THE SECOND STATION: JESUS CARRIES HIS CROSS
During Holy Week, we will be featuring reflections by our fellows centered around the Stations of the Cross, which commemorates the Passion of Jesus.
Today, we share a reflection by Emma Stiver on the Second Station: Jesus Carries His Cross. Emma is working at Girls in the Game and she shared her story at Amate House’s Stations of the Cross evening of reflection on March 21, 2018.
Jesus is made to carry the cross on which he will die. It represents the weight of all our crosses. What he must have felt as he first took it upon his shoulders! With each step he enters more deeply into our human experience. He walks in the path of human misery and suffering, and experiences its crushing weight.
What first came to mind after initially reading this station was the weight of the cross that Jesus had to carry. Based on the size generally depicted, one could guess it weighed about 125 pounds. The cross rested on his shoulder, neck, and back where the large, substantial beams met. The large amount of weight and pressure of the cross probably chafed and tore Jesus’s skin and obviously caused him an immense amount of pain. It’s pretty grim to think about.
This led me to consider what kind of crosses those I encounter bear. At the point in Jesus’s journey where he accepts his cross, he is already bruised, battered, and tired. There are days that I feel very much this description. Coming home after a long, emotionally and mentally exhausting afternoon coaching at an after school site where middle school girls bully their friends and make another girl feel unwelcome can make me feel bruised and burnt out. And I’m sure all of you have days where you feel this as well. So, why accept to bare the cross at all? Why did Jesus choose to carry our suffering and misery?
As Teen Programs Coordinator at Girls in the Game I facilitate conversations, activities, games, discussions, and sometimes dance competitions at three high schools three days a week. During the second day of programming at Collins Academy, which neighbors my office at Douglas Park, we did an activity called “What do we want for girls.” My co-coaches and I asked our group of junior girls three questions and then we gave them time to reflect and then share their answers. These were the questions:
1. Who is a role model in your life and what did they help you learn about yourself?
2. Think of the women in your life and what do you want for them?
3. What do you want to pass on to younger girls?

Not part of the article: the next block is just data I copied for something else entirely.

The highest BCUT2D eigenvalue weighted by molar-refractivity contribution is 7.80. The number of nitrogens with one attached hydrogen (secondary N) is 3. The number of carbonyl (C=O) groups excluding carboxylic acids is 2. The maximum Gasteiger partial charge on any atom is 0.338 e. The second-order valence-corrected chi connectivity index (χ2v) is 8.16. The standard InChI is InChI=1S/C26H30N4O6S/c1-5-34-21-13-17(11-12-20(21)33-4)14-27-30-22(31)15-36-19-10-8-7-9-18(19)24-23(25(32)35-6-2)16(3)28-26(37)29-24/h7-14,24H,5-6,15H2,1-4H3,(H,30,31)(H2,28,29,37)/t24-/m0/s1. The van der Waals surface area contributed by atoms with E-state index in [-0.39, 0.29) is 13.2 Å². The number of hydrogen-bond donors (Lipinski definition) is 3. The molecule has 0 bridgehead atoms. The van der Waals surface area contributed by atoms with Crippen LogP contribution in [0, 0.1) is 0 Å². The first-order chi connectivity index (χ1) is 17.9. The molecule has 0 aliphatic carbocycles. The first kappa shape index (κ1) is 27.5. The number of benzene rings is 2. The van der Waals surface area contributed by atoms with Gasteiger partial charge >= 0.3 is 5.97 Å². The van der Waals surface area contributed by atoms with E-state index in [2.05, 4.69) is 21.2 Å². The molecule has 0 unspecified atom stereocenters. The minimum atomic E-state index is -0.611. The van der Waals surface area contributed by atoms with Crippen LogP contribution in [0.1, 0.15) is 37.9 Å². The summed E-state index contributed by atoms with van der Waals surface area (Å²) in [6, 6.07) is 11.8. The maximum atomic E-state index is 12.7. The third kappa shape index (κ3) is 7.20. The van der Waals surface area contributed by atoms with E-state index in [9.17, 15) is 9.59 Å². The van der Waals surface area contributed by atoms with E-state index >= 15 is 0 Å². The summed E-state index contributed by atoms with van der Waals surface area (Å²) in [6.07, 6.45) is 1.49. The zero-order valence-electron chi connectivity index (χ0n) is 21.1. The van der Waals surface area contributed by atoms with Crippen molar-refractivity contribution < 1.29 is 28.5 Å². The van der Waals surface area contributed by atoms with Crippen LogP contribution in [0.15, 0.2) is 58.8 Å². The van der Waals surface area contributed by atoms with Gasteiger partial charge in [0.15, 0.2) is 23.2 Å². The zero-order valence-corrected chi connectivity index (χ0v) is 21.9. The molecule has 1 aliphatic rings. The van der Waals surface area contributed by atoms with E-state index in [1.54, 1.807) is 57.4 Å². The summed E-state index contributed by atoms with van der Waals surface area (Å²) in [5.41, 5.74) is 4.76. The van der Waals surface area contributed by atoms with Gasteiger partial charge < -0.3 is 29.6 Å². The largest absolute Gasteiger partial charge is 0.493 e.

I’ll give y’all a moment to think about it for yourselves….
Usually, I run this activity by giving the group time to think, write each of their answers, and then share. But the girls decided they wanted to answer the questions one at a time out loud. To ruin the story: we only got through the first question during our 40 minutes together. Each girl took a turn sharing who their role models were and what they helped them learn.
The story that stuck me the most was shared by Twanisha. Twanisha is a generally spunky, kind, and hard-working 17 year old who is the mother of a two year old son. She went on to share that when she was pregnant with her son her family continually told her that she wouldn’t be able to finish school and no longer had a future because she would have a child to take care of. Anytime she was upset about the potential future of her life and shared her fears with her family, they would tell her to suck it up because it was her fault that she got pregnant and to face the consequences.
Her only supportive family member and role model was her older cousin Zariya, who was raising a child of her own and commuting back and forth between the University of Michigan and Chicago while also finishing her degree. Twanisha told her friends and us coaches that Zariya always told her during her pregnancy that her life was not decided for her; that she could finish high school and go to college even while raising a baby. She just had to believe in herself and not listen to people trying to tear her down.
There was obviously not a dry eye in the room after hearing Twanisha’s story. We all got up from our seats and hugged her. The other girls in the room told her they would continue to support and love her. This moment at programming is one I will carry for a long time. I was so moved by her story, yet I can’t fully understand because I’ve never experienced it. The best I could do in the situation was acknowledge her story, thank her for sharing it, and tell her that I’ve never experienced anything like it, but how difficult it must be.
My cross is different than each of those juniors as well as each teen I interact and connect with. But, like Jesus, it is still my job to take up my cross even when I’m burnt out, bruised, and battered. To decide to take up my cross is to persevere and try to live a life of compassion, empathy, and love.